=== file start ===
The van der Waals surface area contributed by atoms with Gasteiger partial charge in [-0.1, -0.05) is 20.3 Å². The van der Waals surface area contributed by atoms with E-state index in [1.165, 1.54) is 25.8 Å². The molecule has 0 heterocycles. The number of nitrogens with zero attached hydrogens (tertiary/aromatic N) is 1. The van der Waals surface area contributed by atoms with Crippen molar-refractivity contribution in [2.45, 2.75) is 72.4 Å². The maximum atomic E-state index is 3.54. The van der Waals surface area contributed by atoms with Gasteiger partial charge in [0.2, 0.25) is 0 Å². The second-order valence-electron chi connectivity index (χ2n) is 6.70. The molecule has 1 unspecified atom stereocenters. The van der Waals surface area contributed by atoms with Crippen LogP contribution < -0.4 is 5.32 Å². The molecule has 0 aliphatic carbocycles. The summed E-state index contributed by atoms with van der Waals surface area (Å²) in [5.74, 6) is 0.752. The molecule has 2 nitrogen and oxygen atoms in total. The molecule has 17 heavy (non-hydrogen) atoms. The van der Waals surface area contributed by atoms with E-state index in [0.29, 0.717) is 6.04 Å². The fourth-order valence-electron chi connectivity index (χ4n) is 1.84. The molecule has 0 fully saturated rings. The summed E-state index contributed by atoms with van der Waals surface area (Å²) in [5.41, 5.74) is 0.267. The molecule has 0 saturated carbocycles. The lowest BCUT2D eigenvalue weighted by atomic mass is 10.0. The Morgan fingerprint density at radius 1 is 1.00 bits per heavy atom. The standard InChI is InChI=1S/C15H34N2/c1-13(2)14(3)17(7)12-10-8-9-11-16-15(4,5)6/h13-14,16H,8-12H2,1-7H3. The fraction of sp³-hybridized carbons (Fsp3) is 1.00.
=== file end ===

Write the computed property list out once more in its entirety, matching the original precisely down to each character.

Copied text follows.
The van der Waals surface area contributed by atoms with Gasteiger partial charge in [-0.1, -0.05) is 20.3 Å². The van der Waals surface area contributed by atoms with E-state index in [1.165, 1.54) is 25.8 Å². The molecule has 0 heterocycles. The number of nitrogens with zero attached hydrogens (tertiary/aromatic N) is 1. The van der Waals surface area contributed by atoms with Crippen molar-refractivity contribution in [2.45, 2.75) is 72.4 Å². The maximum atomic E-state index is 3.54. The van der Waals surface area contributed by atoms with Gasteiger partial charge in [0.2, 0.25) is 0 Å². The second-order valence-electron chi connectivity index (χ2n) is 6.70. The molecule has 1 unspecified atom stereocenters. The van der Waals surface area contributed by atoms with Crippen LogP contribution < -0.4 is 5.32 Å². The molecule has 0 aliphatic carbocycles. The summed E-state index contributed by atoms with van der Waals surface area (Å²) in [5.74, 6) is 0.752. The molecule has 2 nitrogen and oxygen atoms in total. The molecule has 17 heavy (non-hydrogen) atoms. The van der Waals surface area contributed by atoms with E-state index in [0.29, 0.717) is 6.04 Å². The fourth-order valence-electron chi connectivity index (χ4n) is 1.84. The molecule has 0 fully saturated rings. The summed E-state index contributed by atoms with van der Waals surface area (Å²) in [5.41, 5.74) is 0.267. The molecule has 0 saturated carbocycles. The lowest BCUT2D eigenvalue weighted by atomic mass is 10.0. The Morgan fingerprint density at radius 1 is 1.00 bits per heavy atom. The standard InChI is InChI=1S/C15H34N2/c1-13(2)14(3)17(7)12-10-8-9-11-16-15(4,5)6/h13-14,16H,8-12H2,1-7H3. The fraction of sp³-hybridized carbons (Fsp3) is 1.00.